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Darren: Hi there. My name is Darren Rowse and I’m the blogger behind problogger.com, a blog, podcast, event, job board, and a series of ebooks all designed to help you as a blogger to grow a profitable blog. You can learn more about what we do at ProBlogger over at problogger.com.

Today, I have a real treat for anyone who has ever considered starting a podcast or anyone who’s already got one, because I’ve jumped on a call today with Pat Flynn to talk about the art of podcasting.

As I mentioned in past episodes, Pat’s teaching on podcasting is probably the number one thing that helped me when I started getting into podcasting. I walked through a lot of his teaching to set up this very podcast. If it wasn’t for him, I have doubts as to whether I would’ve ever started at all.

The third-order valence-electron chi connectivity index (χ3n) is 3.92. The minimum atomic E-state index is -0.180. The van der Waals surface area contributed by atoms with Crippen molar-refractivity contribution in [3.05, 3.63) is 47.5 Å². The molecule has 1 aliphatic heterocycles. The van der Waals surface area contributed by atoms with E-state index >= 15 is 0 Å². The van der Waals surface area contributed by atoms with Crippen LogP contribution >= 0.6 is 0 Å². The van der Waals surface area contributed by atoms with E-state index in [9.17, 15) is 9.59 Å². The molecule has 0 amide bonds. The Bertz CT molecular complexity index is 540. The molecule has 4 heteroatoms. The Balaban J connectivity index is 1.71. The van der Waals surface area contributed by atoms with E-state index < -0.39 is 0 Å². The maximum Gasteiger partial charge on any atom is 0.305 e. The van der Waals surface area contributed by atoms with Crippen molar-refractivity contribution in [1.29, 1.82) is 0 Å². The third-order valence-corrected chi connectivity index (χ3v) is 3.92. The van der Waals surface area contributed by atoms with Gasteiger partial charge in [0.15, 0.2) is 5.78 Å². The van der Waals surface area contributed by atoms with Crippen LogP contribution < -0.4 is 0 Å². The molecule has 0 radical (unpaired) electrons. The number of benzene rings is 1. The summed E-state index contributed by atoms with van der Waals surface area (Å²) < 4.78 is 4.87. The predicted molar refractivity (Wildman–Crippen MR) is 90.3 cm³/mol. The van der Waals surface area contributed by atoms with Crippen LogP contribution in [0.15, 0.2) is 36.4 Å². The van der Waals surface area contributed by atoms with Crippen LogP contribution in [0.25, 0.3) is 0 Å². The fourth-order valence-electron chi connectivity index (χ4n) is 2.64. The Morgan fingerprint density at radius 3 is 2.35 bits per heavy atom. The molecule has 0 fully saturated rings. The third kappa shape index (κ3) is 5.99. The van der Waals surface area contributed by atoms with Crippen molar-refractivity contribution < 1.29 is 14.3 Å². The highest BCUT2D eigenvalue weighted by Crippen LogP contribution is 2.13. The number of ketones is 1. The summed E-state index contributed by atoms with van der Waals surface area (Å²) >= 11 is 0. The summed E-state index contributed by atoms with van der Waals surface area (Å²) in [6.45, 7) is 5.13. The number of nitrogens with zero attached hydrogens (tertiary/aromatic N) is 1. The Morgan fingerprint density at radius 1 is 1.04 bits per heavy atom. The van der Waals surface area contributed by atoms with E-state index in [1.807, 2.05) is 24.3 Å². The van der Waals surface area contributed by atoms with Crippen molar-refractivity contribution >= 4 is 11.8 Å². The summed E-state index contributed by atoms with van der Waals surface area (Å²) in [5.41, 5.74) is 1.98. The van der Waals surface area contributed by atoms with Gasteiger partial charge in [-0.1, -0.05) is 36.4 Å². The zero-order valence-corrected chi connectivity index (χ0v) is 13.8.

Earlier this year, when he launched his Power-Up Podcasting course, I was very excited because I knew it was something that would help so many more pre-podcasters, people who wanted to get into this medium. Pat spoke at our Australian ProBlogger event earlier this year. He’ll be speaking at our upcoming Dallas one in October 2, by the way.

At the event earlier in the year, we got to talking about how often we heard ProBlogger readers say things like, “I really should start a podcast”. That is something I hear every week from ProBlogger readers. It’s a statement that comes very regularly, but almost always is followed up with something like, “But I don’t know where to start”. Or “I don’t have the right gear”. Or “It all seems so overwhelming”. These sort of excuses, these challenges, these problems that bloggers face. Sometimes, it’s also followed out with, “But I’m scared. I don’t like the sound of my own voice”.